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Page:Harvard Law Review Volume 1.djvu/347

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A recent number of the “New York Times” says that “of one hundred and forty-four decisions which had been appealed to the Supreme Court of New York, fifty-one were either reversed or modified. Only ninety-three of the decisions appealed from were sustained. This proportion means that the court below, in the opinion of the upper court, errs in every third case which is carried up. It is clear that in the fifty-one cases mentioned, one or the other set of judges has mistaken the law. This is no small matter, both to those immediately concerned and to the general public. A rough estimate of the damages caused to the litigants and the State would amount to about $15,000. To this must be added the losses caused by delay, both to the parties to the actions and to the jurors. Last, but not least, such a state of affairs is a direct blow at the dignity of the law, which, in order to accomplish its ends, should be kept above suspicion. There are only two plausible solutions of the uncertainty of the law: either the judges are careless and ignorant, or the legislature has so framed its statutes that their interpretation involves the courts in quibbles which, in many cases, are the direct means of defeating justice.”


An important decision has been recently made by the Interstate Commerce Commission[1] defining the extent to which the Interstate Commerce law applies to express companies. The conclusions reached are as follows:—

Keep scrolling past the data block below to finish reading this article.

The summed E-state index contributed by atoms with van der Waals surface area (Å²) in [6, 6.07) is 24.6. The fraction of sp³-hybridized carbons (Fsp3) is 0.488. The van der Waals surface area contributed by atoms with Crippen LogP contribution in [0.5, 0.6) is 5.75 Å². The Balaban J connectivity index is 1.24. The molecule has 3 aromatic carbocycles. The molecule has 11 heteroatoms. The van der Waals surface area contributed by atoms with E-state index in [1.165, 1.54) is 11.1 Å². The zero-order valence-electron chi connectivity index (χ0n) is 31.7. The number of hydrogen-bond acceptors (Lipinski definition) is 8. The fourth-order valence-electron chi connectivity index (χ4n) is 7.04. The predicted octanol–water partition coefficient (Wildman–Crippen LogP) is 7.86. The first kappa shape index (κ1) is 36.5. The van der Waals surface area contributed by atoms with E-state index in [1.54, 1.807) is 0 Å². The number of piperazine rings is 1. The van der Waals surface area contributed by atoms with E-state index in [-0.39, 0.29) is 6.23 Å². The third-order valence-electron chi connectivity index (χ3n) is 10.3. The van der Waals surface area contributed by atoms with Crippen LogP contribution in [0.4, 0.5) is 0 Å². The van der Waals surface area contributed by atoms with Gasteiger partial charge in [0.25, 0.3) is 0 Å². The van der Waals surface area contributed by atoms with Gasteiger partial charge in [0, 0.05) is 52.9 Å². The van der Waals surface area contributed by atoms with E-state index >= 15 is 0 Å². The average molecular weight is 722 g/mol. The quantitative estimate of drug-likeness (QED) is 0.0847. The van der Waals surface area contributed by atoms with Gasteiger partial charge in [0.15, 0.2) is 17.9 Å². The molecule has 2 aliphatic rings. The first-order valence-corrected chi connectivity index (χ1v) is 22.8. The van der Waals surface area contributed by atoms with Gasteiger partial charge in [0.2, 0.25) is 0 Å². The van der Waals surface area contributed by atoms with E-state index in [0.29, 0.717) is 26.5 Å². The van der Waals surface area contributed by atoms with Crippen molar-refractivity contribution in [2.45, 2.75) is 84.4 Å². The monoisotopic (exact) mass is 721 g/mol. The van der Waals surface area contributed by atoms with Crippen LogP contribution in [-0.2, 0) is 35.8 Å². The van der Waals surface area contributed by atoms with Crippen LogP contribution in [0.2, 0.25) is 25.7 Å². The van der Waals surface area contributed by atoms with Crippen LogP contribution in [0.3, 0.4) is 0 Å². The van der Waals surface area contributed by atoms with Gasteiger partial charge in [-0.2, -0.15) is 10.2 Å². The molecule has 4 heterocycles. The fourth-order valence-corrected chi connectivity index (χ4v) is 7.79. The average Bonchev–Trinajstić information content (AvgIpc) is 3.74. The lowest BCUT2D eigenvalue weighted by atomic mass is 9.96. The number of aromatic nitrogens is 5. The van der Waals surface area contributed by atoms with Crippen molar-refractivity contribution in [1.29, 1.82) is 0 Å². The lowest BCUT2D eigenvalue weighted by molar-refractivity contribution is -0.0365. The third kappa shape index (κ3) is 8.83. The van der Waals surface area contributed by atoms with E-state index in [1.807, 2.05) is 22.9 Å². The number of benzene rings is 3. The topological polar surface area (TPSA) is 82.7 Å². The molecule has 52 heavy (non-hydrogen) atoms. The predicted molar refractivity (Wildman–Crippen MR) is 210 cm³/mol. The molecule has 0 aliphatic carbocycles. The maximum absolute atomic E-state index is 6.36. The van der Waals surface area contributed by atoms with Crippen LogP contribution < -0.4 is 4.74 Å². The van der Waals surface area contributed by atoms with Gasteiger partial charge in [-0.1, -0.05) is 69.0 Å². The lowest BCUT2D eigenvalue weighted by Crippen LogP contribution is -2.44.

“In respect to some of the express companies there can be little, if any, doubt that they are fully subject to the provisions of the law. When a railroad company itself conducts the parcel traffic on its line by its ordinary transportation staff, or through an independent bureau organized for the purpose, or by means of a combination with other railroad companies in a joint arrangement for the transaction of this so-called express business, it will not be seriously questioned but that this branch of the traffic is subject to the Act to regulate commerce as fully as the ordinary freight traffic.”

The case of independently organized express companies is, however, different. “A careful examination of the history and the language of the Act to regulate commerce has brought the Commission to the conclusion that the independent express companies are not included among the common carriers declared to be subject to its provisions as they now stand. The fact that a part of the express business of the country is, as above shown, within the Act, while another and a much larger part of the same business is not so described as to be embraced in the same statute, clearly points out the necessity of further legislative action. Either the entire express business should be left wholly on one side or it should all be included.”


In the “First Annual Report of the Interstate Commerce Commission” for 1887, which we have received, through the courtesy of Judge Cooley, this distinction between independent and associated express companies, with the need for further legislation, is strongly affirmed, and the following additional comments are made:—

“What is said of the express business is applicable, also, to the business of furnishing extra accommodations to passengers in sleeping


  1. Report and Opinion of the Interstate Commerce Commission in the matter of the Express Companies. Decided Dec. 28, 1887.